Ferragus, Chief of the Dévorants by Honoré de Balzac
Note: First part of the trilogy “The Thirteen.”
Ferragus (Full title: Ferragus, chef des Dévorants; English: Ferragus, Chief of the Devorants) is an 1833 novel by French author Honoré de Balzac (1799–1850) and included in the Scènes de la vie parisienne section of his novel sequence La Comédie humaine. It is part of his trilogy Histoire des treize: Ferragus is the first part, the second is La Duchesse de Langeais and the third is The Girl with the Golden Eyes. Ferragus first appeared in the Revue de Paris and was then published by the firm Charles-Béchet.
The novel is set around the year 1820. Auguste de Maulincour, a young cavalry officer, walking in a Parisian district of ill repute, sees from afar a young married woman, Clemence, with whom he is secretly in love. He sees her enter a house of ill repute. The young married woman is widely recognized in Parisian society as a paragon of marital virtue—what is her secret? Auguste decides to spy on the woman to find out. He finds her in the company of a man named Ferragus. In the days that follow, Auguste uncovers the secrets of powerful and mysterious people and escapes several assassination attempts. Subsequently, Auguste is killed, but before he dies, he reveals Clemence’s secret to her husband, Jules Desmarets, a very rich stockbroker. Ferragus is none other than Clemence’s father.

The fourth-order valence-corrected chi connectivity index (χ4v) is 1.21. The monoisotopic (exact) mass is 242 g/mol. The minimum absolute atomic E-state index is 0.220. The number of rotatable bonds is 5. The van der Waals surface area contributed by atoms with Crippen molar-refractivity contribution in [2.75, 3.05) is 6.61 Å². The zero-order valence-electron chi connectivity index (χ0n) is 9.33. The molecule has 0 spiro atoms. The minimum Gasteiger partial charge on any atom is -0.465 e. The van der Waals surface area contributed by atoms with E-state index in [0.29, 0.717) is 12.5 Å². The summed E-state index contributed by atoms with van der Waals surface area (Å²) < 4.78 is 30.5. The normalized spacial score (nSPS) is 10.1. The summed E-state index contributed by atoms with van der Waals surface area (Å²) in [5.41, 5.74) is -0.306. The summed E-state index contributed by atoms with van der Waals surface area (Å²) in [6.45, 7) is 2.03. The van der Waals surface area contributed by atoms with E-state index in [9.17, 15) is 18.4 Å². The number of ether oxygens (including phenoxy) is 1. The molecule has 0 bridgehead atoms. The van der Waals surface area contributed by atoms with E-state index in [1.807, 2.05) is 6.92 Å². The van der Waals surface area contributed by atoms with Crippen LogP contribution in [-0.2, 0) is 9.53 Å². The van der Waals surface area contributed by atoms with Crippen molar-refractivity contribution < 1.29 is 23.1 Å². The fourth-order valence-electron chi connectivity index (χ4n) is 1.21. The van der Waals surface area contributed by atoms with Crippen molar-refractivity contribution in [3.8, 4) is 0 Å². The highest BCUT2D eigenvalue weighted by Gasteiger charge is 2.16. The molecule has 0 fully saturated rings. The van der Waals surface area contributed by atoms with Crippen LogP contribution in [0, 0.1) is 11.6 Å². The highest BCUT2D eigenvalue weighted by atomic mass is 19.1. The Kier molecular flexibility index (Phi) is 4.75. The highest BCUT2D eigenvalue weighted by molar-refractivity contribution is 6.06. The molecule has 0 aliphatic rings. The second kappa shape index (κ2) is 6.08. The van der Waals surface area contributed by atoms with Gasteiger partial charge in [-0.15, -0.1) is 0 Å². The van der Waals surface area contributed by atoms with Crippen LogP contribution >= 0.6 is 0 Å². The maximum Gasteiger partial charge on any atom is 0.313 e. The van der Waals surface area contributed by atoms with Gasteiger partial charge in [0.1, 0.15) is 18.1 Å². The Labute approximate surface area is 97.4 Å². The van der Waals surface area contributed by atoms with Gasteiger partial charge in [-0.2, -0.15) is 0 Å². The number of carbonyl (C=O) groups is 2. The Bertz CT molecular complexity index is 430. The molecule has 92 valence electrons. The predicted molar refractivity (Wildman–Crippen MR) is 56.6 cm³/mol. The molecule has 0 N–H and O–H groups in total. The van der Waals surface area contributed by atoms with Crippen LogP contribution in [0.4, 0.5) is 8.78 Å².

It is revealed that Ferragus used to be a rich, handsome boy, a member of the Order of Devorants, who was imprisoned in 1806. He had escaped imprisonment and lived in Paris under various names and disguises. In 1815, Ferragus became involved in several sordid businesses.
Ferragus is, according to ancient custom, a name taken by the chief or Grand Master of the Devorants. On the day of their election these chiefs continue whichever of the dynasties of their Order they are most in sympathy with, precisely as the Popes do, on their accession, in connection with pontifical dynasties. Thus the Devorants have “Trempe-la Soupe IX.,” “Ferragus XXII.,” “Tutanus XIII.,” “Masche-Fer IV.,” just as the Church has Clement XIV., Gregory VII., Julius II., Alexander VI., etc. Now, then, who are the Devorants? “Devorant” is the name of one of those tribes of “Companions” that issued in ancient times from the great mystical association formed among the workers of Christianity to rebuild the temple at Jerusalem.
—Honoré de Balzac, Ferragus, Chief of the Devorants,
The novel has a tragic theme, with the death of both Auguste and Clemence, as well as the despair of Jules and the physical decrepitude of Ferragus.